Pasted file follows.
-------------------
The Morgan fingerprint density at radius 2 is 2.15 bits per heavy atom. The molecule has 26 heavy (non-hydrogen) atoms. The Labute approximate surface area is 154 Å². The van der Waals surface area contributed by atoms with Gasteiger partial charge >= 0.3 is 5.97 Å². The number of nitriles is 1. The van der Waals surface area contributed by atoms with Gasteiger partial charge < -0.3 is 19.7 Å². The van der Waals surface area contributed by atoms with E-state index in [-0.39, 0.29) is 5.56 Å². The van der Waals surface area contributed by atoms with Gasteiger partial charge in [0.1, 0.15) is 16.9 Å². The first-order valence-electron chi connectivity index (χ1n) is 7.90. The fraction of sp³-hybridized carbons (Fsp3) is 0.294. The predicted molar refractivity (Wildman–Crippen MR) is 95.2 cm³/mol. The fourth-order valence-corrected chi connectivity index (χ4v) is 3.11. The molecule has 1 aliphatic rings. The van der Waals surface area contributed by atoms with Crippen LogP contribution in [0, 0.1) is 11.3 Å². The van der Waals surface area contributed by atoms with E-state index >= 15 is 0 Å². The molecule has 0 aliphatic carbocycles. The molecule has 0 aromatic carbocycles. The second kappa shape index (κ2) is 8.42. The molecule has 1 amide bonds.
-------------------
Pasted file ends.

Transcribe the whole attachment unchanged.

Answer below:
The Morgan fingerprint density at radius 2 is 2.15 bits per heavy atom. The molecule has 26 heavy (non-hydrogen) atoms. The Labute approximate surface area is 154 Å². The van der Waals surface area contributed by atoms with Gasteiger partial charge >= 0.3 is 5.97 Å². The number of nitriles is 1. The van der Waals surface area contributed by atoms with Gasteiger partial charge < -0.3 is 19.7 Å². The van der Waals surface area contributed by atoms with E-state index in [-0.39, 0.29) is 5.56 Å². The van der Waals surface area contributed by atoms with Gasteiger partial charge in [0.1, 0.15) is 16.9 Å². The first-order valence-electron chi connectivity index (χ1n) is 7.90. The fraction of sp³-hybridized carbons (Fsp3) is 0.294. The predicted molar refractivity (Wildman–Crippen MR) is 95.2 cm³/mol. The fourth-order valence-corrected chi connectivity index (χ4v) is 3.11. The molecule has 1 aliphatic rings. The van der Waals surface area contributed by atoms with Crippen LogP contribution in [0, 0.1) is 11.3 Å². The van der Waals surface area contributed by atoms with E-state index >= 15 is 0 Å². The molecule has 0 aliphatic carbocycles. The molecule has 0 aromatic carbocycles. The second kappa shape index (κ2) is 8.42. The molecule has 1 amide bonds.